The weekend of March 30–31 saw heavy attendance at Joshua Tree National Park, but unlike the recent period of government shutdown when the park entered a state of chaos, all facilities were up-and-running for the many polite and considerate visitors.
The superbloom appears to be spreading into higher elevations at this time (April 1) and is more or less peaking this week in the area of the T‑intersection of Park Boulevard and Pinto Basin Road, which is located in the northerly area of the park some eight or nine miles south of 29 Palms.
The most popular entry into the park is through the west entrance station, taking Park Boulevard from the town of Joshua Tree, where the Joshua Tree Visitor Center is located. The center features a gift/book store with restrooms and an interpretive area with well-designed kiosks for better appreciating what one may see and experience in the park. We couldn’t help but notice invasive mustard growing about the center’s grounds, and as hard as it is to control once it has spread, it’s a lesson seeing this and can be added to what can be learned from the kiosks and the rangers within the building.
The towns of Joshua Tree and 29 Palms are national park towns and they show as much pride in their offerings as can be imagined, especially after their efforts to maintain the park themselves during the recent park shutdowns. Excellent accommodations and restaurants are found along Highway 62 from Yucca Valley to 29 Palms, where there is access to another formal park entrance (we didn’t visit the visitor’s center in 29 Palms, known as the Oasis Visitor Center).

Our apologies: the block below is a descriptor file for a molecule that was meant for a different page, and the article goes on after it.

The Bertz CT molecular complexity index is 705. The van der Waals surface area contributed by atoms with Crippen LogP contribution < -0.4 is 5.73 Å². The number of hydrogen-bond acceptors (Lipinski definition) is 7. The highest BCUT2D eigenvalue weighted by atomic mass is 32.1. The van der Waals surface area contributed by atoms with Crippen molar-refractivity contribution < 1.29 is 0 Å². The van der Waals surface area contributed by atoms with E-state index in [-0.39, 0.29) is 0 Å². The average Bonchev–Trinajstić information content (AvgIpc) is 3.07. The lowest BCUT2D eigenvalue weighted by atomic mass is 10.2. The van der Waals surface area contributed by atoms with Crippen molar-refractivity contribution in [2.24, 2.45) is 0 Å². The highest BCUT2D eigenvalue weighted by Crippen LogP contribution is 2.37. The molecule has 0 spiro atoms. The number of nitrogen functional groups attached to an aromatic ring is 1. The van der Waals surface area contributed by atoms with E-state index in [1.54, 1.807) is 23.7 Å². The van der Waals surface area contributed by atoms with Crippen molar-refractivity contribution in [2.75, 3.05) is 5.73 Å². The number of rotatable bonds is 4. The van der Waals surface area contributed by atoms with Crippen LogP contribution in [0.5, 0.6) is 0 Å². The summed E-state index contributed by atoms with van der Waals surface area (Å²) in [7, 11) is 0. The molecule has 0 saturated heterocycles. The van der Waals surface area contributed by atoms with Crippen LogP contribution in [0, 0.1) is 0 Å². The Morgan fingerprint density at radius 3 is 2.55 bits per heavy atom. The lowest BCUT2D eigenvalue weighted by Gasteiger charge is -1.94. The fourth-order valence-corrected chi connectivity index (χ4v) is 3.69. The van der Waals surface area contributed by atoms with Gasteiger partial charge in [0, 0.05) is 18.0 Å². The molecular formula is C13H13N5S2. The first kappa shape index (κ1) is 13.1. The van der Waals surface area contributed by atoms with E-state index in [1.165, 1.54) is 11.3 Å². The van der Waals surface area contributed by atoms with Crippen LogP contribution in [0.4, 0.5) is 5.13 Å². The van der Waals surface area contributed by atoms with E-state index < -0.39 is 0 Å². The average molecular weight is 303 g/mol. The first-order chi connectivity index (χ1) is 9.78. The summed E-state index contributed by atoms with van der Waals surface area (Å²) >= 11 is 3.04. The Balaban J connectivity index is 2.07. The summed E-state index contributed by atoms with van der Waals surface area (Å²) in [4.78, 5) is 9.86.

Once in the park and driving respectfully along Park Boulevard, you can appreciate the near-pristine, immaculate setting. Most of the facilities (parking, restrooms, points of interest) enjoy spacious-by-day, astral-by-night settings and are spaced with environmental awareness over a ten mile stretch in the gently sloping, upper valleys of the park. It is this northern area of the park, traversed by the main road Park Boulevard, that one sees the Joshua trees and, indeed, what can be described as remarkable Joshua tree forests. Park Boulevard eventually intersects Pinto Basin Road coming from the south area of the park, and it is around the area of this intersection where the Joshuas begin to give way to the dominant tree in the south, the yucca tree.
Maps? Since this is a national park, the best maps are already on the park’s website. In addition to the typcially beautiful map renderings created for national park brochure maps, the Joshua Tree National Park website contains clear maps of the individual campgrounds, as well as important advisories. Brochure maps are also standard handouts at entrance stations, and the Joshua Tree brochure is particularly informative and immediately applicable to a more enjoyable time in the park.
This page consists of three sub-pages with photographic content. More photos of this year’s superbloom at Joshua Tree National Park can be seen at another photo site we have, greenearthplanet.com.
A georeferential map is located below the slideshow on this page, and shows a few of our favorite areas.
To enter the first manual slideshow, located on this page, click on any image.
To enter the second or third manual slide show on the second or third page, click on the “2” or “3” numeral at the bottom of this page. All photos by Lee McComb.